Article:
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Neuroplasticity after olfactory training in post-surgical olfactory impaired patients, using functional magnetic resonance imaging. A randomized pilot study
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  • Francisco García-Huidobro,
  • Cristian Montalba,
  • Andres Rosenbaum,
  • David Jofre,
  • Marcelo Andia,
  • Pablo Villanueva,
  • Claudio Callejas,
  • Claudia Gonzalez
Francisco García-Huidobro
Pontificia Universidad Católica de Chile
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Cristian Montalba
Pontificia Universidad Catolica de Chile
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Andres Rosenbaum
Pontificia Universidad Catolica de Chile
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David Jofre
Pontificia Universidad Catolica de Chile
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Marcelo Andia
Pontificia Universidad Catolica de Chile
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Pablo Villanueva
Pontificia Universidad Catolica de Chile
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Claudio Callejas
Pontifical Catholic University of Chile
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Claudia Gonzalez
Pontificia Universidad Catolica de Chile
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Abstract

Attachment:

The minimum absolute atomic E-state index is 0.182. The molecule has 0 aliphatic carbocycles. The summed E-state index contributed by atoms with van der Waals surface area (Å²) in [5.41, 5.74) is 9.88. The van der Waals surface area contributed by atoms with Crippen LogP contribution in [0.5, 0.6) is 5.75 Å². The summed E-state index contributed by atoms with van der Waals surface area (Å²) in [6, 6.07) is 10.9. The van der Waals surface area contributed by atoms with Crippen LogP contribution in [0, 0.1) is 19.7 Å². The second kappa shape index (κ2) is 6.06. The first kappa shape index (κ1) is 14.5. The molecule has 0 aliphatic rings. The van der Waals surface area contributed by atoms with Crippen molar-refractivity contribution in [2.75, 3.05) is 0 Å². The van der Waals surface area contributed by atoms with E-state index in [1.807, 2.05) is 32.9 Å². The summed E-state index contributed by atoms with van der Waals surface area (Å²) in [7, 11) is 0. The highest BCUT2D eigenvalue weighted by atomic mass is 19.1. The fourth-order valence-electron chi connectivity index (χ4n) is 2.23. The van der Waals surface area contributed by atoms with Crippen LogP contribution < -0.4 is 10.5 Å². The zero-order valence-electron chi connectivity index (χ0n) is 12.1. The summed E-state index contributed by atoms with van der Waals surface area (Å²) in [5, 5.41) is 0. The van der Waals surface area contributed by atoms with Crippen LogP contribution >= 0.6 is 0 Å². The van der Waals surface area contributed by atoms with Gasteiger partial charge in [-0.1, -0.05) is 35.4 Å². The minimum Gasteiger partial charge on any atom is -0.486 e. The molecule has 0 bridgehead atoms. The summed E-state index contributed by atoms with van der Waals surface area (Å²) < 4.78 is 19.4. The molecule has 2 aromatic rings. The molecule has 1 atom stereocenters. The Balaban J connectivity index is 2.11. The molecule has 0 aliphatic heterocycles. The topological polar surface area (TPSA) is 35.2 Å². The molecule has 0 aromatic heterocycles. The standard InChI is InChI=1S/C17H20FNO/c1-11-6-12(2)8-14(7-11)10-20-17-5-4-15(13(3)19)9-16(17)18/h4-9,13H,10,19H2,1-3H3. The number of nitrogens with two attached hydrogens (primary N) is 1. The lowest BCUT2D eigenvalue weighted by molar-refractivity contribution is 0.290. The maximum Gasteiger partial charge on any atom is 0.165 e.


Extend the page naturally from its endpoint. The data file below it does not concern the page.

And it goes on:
Abstract Objectives: Treatment for olfactory dysfunction is challenging due to limited therapeutic options. Olfactory training has shown improvement in smell identification, discrimination, and threshold for odor detection. The primary objective is to assess the effect of olfactory training in patients with olfactory dysfunction after pituitary surgery, using functional Magnetic Resonance Imaging (fMRI). Design: This study was designed as a two-arm pilot clinical trial. Setting: Chilean tertiary hospital providing endoscopic pituitary surgery and olfactory evaluation and treatment. Participants: We included two cohorts of subjects: healthy subjects, and patients with post-surgical olfactory dysfunction. Healthy patients were recruited voluntarily at the ENT clinic to assess fMRI testing paradigms and as a control group for the olfactory dysfunction group. Main outcome measures: The main outcome measures were functional activation analysis obtained by fMRI. Olfactory test assessment scores were also obtained during each testing session. Results: 119 patients that underwent an endoscopic transsphenoidal approach were contacted and surveyed for olfactory dysfunction. Twelve patients met inclusion criteria, but six of them declined to participate. Six patients were randomized using computer-generated random numbers. The patients in the trained group showed a significant improvement in the olfactory test results after olfactory training compared to the no-training group (P < 0.05). The group that underwent olfactory training showed more areas of activation after training than in baseline analysis (P < 0.05). Conclusion: Patients that underwent olfactory training showed significant improvement in olfactory testing. fMRI results showed more activated areas in the olfactory training group, which could be compatible with neuroplasticity.